mg_rpc_channel_mqtt  0x3ffeff8c esp8266_D23AA0/rpc/#
mg_rpc_channel_uart  0x3fff002c UART0
Flash button is configured on GPIO pin  2 
Press the flash button now! 
mgos_app_init        mJS memory stat: before init: 46872 after init: 45920 after init.js: 41348
mgos_init            Init done, RAM: 41348 free, 39184 min free
aid 31
_wifi_on_change_ Wifi: connected
mgos_wifi_on_change_ WiFi: ready, IP, DNS
mqtt_global_reconnec MQTT connecting after 1859 ms
mgos_sntp_query      SNTP query to
mgos_sntp_ev         SNTP reply from time 1492863022.756811, local 11.453939, delta 1492863011.302872
mqtt_global_connect  MQTT connecting to
mgos_mqtt_ev         MQTT Connect (1)
mgos_mqtt_ev         MQTT CONNACK 0
mgos_mqtt_ev         Subscribing to 'esp8266_D23AA0/rpc'
mgos_mqtt_ev         Subscribing to 'esp8266_D23AA0/rpc/#'
pm open,type:2 0

I ran their button_mqtt example with this setup – worked a treat as I could see on the console log and also on my MQTT client set up to monitor this board.

Is any of this any use? After all we can program these boards in Arduino IDE or in C using the SDK and you can write BIG programs in C without worrying too much about storage?

Well, I’m only at the start of this but if you look at their site it looks like they handle OTA, temperature sensors and other stuff already and once you get past the hurdle I had (you may not have any of the problems I had getting started) – it takes seconds to try a sample program and if you are comfortable with Javascript – you might find this useful.

Couple of things – I tried disconnecting and reconnecting the MQTT broker – the board performed perfectly, I did NOT  try disconnecting and reconnecting the WIFI. Also there is only one access point name – a backup one would be nice… also I note that I2C is set up automatically on GPIO12 and GPIO14, so not as flexible there as doing your own thing in C – however – this is about ease of use if you’re into Javascript -  so this is not a definitive “yes this is a winner” but more just an introduction.  Comments welcome.

The ESP32 update 05/MAY/2017: I received a note to confirm that the MOS.EXE program should be placed in \WINDOWS directory which saves worrying about where it is – unusual – however, it works – along with confirmation that the name of the system (esp8266, esp32 etc) has to be in lower case.

And at that point my ESP32 board arrived from China.  On power up a red light came on and that was about it – two buttons (reset (EN) and program)  - all for something like £6 – I always said I would not touch the ESP32 until it came down in price – well, now it has.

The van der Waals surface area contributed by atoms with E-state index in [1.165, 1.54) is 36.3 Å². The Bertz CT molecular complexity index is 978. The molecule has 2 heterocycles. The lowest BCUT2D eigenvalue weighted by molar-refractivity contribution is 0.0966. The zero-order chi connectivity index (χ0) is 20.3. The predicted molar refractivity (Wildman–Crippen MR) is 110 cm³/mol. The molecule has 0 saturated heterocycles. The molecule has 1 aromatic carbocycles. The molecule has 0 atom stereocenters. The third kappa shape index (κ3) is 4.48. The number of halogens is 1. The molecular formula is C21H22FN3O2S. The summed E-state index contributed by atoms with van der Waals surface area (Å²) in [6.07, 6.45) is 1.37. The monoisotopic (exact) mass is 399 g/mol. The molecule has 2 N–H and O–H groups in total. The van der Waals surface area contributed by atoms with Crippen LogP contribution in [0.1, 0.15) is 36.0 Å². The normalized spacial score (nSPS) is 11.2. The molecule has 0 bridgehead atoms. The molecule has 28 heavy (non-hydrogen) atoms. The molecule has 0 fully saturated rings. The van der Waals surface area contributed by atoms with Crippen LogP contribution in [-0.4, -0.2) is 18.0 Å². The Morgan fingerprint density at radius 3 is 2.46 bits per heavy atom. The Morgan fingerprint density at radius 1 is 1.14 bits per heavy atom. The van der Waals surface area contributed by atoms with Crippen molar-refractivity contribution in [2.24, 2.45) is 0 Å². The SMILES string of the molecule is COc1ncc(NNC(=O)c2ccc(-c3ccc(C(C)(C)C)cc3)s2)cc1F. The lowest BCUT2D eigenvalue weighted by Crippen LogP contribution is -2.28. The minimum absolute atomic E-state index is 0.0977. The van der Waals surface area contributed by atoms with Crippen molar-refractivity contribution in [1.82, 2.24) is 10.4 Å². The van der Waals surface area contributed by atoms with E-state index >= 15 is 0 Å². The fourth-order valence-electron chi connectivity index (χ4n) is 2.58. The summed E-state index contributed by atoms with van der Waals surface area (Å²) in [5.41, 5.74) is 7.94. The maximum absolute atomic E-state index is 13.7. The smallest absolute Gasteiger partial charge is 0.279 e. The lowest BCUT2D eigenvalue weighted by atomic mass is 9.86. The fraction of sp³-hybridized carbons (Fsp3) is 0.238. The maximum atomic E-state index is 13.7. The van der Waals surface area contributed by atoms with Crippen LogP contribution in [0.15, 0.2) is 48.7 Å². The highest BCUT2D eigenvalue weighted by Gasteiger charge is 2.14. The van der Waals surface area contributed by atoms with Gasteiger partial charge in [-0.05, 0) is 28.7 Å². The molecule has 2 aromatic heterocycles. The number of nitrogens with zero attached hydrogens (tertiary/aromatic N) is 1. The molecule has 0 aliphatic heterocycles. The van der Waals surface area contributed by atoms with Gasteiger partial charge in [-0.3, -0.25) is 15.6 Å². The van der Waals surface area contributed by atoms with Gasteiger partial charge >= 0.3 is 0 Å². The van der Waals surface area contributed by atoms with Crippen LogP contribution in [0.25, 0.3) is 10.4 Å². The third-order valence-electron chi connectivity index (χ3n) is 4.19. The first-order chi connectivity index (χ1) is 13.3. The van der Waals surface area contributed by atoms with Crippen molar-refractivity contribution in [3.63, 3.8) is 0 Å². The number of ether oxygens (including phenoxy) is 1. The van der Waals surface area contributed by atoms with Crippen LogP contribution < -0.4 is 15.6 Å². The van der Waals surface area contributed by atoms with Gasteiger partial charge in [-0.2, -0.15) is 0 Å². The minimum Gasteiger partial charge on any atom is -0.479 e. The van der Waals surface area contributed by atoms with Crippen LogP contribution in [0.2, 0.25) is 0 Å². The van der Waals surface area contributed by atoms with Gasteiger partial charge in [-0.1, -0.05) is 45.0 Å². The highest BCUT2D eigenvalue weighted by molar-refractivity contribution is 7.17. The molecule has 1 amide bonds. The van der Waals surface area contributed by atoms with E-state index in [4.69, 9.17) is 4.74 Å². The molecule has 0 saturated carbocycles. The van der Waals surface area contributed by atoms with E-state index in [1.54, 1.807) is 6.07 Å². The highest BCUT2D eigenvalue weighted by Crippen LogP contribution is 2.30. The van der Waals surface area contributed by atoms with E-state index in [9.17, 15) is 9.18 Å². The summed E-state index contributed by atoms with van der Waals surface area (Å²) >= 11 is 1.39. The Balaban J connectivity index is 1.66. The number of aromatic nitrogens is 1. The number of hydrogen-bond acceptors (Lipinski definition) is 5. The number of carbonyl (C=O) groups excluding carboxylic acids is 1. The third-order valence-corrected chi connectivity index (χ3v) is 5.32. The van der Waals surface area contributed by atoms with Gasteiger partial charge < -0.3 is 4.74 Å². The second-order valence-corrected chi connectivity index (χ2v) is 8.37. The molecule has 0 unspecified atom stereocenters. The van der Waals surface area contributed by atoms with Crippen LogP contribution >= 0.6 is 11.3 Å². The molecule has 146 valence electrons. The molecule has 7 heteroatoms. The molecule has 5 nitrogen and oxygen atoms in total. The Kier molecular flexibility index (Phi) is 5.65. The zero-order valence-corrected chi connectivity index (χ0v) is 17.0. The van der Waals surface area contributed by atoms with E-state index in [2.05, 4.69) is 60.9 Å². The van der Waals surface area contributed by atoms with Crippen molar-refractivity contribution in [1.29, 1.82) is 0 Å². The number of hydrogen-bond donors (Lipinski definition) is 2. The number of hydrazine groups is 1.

So as my first step into using this device – I tried Mongoose. With MOS moved to Windows – and with an empty \users\peter\desktop\mos directory – I moved into that directory and issued the commands:

mos init –-arch esp32

mos build

mos –-port COM6 flash

All went swimmingly well – after attempt 4 of 10 and without me pressing any buttons – the board flashed up, no problem.

At this point it was time to try the gui

mos –-port COM6 ui

By this time the EXE program was already out of date – so I loaded another copy into Windows, overwriting the original – and tried again.

Sure enough the web interface came up and THIS time spotted COM6 immediately. I set up the WIFI, selected the button/MQTT example and lo and behold I had a working program on the ESP32 with an amazing 177k of free heap !!! Well, not quite – because the default button is set to button 0, which as we all know on the ESP8266 – is GPIO0 and that’s where I enter a brave new world – I haven’t a CLUE what button 0 is on the ESP32. Certainly, P0 which, according to imagery on Google is indeed GPIO0, wasn’t having it.

Then I realised the example program was supposed to start by declaring which pin is the button pin and also announcing that a message had been published to MQTT –  and indeed after a couple of updates, by 5th of May I could get the software to react to a button press and send an MQTT message.  So very much to learn but i have made contact with Sergey Lyubka of Mongoose – and he’s now aware of the issues I’ve had – expect more updates soon. This looks well worth progressing.


14 thoughts on “Mongoose OS

  1. Looks interesting Pete.

    Have you also taken a look at ESPeasy @ ?. It supports tons of sensor, ota, has built in rules and is Arduino based.
    I tend to flash all my modules with this now. Use Openhab version of mqtt for generic mqtt brokers.

    1. Hi Tony - most of these systems are in development and are fairly basic. I'm merely experimenting to see which are most likely to succeed.